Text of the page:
Primary aldosteronism was first described in 1955 by American endocrinologist Jerome W. Conn after he examined a patient who exhibited hypertension due to an adrenal gland growth. Since then, scientists have learned more about this unusual condition, clinically known as Conn syndrome or hyperaldosteronism. While it is uncommon and affects only 0.1 and 20 percent of certain demographics, primary aldosteronism is a major trigger for some prevalent chronic conditions.
Aldosterone is a hormone that helps the body regulate blood pressure. It is made in the adrenal glands and can increase sodium and potassium by sending a signal indicating how much of each the bloodstream or urine should release. Keeping these chemicals in balance maintains serum pH and electrolyte levels, which influences cardiovascular function.
The condition is called "primary" aldosteronism is because it affects the adrenal glands. In nearly two-thirds of all cases, a benign adrenal adenoma is the root of the condition. This tumor grows in the glomerulosa cells of the adrenal cortex of one gland and is most common in males between the age of 30 and 50. In less than one percent of cases, the tumor is a carcinoma and requires a different medical path.
While primary aldosteronism can come out of nowhere, researchers identify adrenal hyperplasia as one common cause. This condition causes the adrenal glands to become hyperactive and produce too much aldosterone without any visible cause. Bilateral adrenal hyperplasia happens in a third of cases, while unilateral hyperplasia happens in less than one percent.
RAAS, the renin-angiotensin-aldosterone system, regulates important functions, including fluid and electrolyte balance. Low salt levels prompt the kidneys to produce the protein renin. The liver produces angiotensinogen, which is converted to angiotensin for narrowing the blood vessels. Too much aldosterone means the body retains too much sodium, elevating blood pressure. This increases the glomerular filtration rate, the process used to clean the fluid that passes through the kidneys. As a result, less renin is released, and fluid and electrolyte balances are thrown off.
Serum potassium levels of 3.5mmol/L are classified as hypokalemia. When the kidneys signal for the distal convoluted tubule to absorb more sodium, less potassium is secreted, allowing chloride to follow sodium. This process leads to metabolic alkalosis, which causes the urine to be more acidic and extracellular fluid to be more alkaline.
Familial hyperaldosteronism accounts for less than ten percent of all occurrences. It is an autosomal dominant trait, meaning just one copy of the gene is enough to cause the condition. There are three types of this disorder, and only two of them have identifiable genetic markers. People with type 1 have mild to severe hypertension that appears in childhood and early adulthood. It is caused by the fusion of CYP11B1 and CYP11B2 genes. In type 3, the adrenal glands are up to six times their normal size, and severe hypertension begins in childhood. This type is caused by a mutation in the KCNJ5 gene, which regulates potassium. Type 2 appears in early to middle adulthood, and the genetic cause is unknown.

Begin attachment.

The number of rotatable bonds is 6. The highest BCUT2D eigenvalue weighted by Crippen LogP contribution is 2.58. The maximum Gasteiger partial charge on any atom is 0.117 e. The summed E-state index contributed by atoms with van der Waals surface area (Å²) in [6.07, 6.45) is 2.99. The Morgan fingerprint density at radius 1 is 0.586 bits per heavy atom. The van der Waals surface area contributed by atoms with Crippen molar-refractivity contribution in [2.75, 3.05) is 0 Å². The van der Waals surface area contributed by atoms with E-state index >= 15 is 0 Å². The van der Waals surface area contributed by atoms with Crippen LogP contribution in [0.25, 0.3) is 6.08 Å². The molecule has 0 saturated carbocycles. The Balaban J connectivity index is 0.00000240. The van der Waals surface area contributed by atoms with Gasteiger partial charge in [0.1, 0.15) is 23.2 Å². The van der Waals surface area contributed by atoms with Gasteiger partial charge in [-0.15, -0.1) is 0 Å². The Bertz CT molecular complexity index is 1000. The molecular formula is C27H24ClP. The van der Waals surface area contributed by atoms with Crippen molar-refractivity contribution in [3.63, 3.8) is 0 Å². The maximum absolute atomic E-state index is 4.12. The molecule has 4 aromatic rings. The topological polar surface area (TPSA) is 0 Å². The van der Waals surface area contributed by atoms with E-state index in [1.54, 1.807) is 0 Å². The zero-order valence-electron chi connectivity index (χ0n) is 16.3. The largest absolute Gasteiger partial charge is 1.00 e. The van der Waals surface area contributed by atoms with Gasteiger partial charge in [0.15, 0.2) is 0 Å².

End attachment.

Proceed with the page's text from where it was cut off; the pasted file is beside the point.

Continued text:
Pseudoaldosteronism mimics primary aldosteronism, with symptoms such as hypertension and low plasma renin. Liddle’s syndrome is a genetic disorder closely linked to pseudoaldosteronism. The main difference is that pseudoaldosteronism may not affect aldosterone levels, or they may be low. One interesting cause of pseudoaldosteronism is excessive ingestion of licorice, specifically its active ingredient, glycyrrhizin.
When it comes to hypertension, patients must worry about kidney problems, stroke, and heart failure. Left ventricle hypertrophy, an enlargement of the left ventricle walls, is a serious complication due to the heart straining to pump blood. Low potassium levels may cause muscle cramps as well as excessive thirst and urination. Because potassium is an electrolyte, cardiac arrhythmia could occur, increasing the risk of a heart attack.
The presence of low renin and hypertension may be enough to prompt certain confirmation tests. Doctors measure levels of aldosterone and sodium in the urine after a three-day high-sodium diet or infusing the blood with a high-saline solution. If the preliminary test confirms primary aldosteronism, the doctor will order further tests such as a CT scan and adrenal vein sampling to check for adenoma and hyperplasia.
Treatment for primary aldosteronism depends on the cause. With a tumor, surgery is one option. However, for those who are not well enough to handle an invasive procedure, aldosterone-blocking drugs can help control blood pressure and potassium levels while doctors investigate other options. In addition to medications, those with overactive adrenal glands must integrate certain lifestyle changes, such as limiting alcohol, caffeine, and sodium, maintaining a healthy weight, and getting regular exercise.
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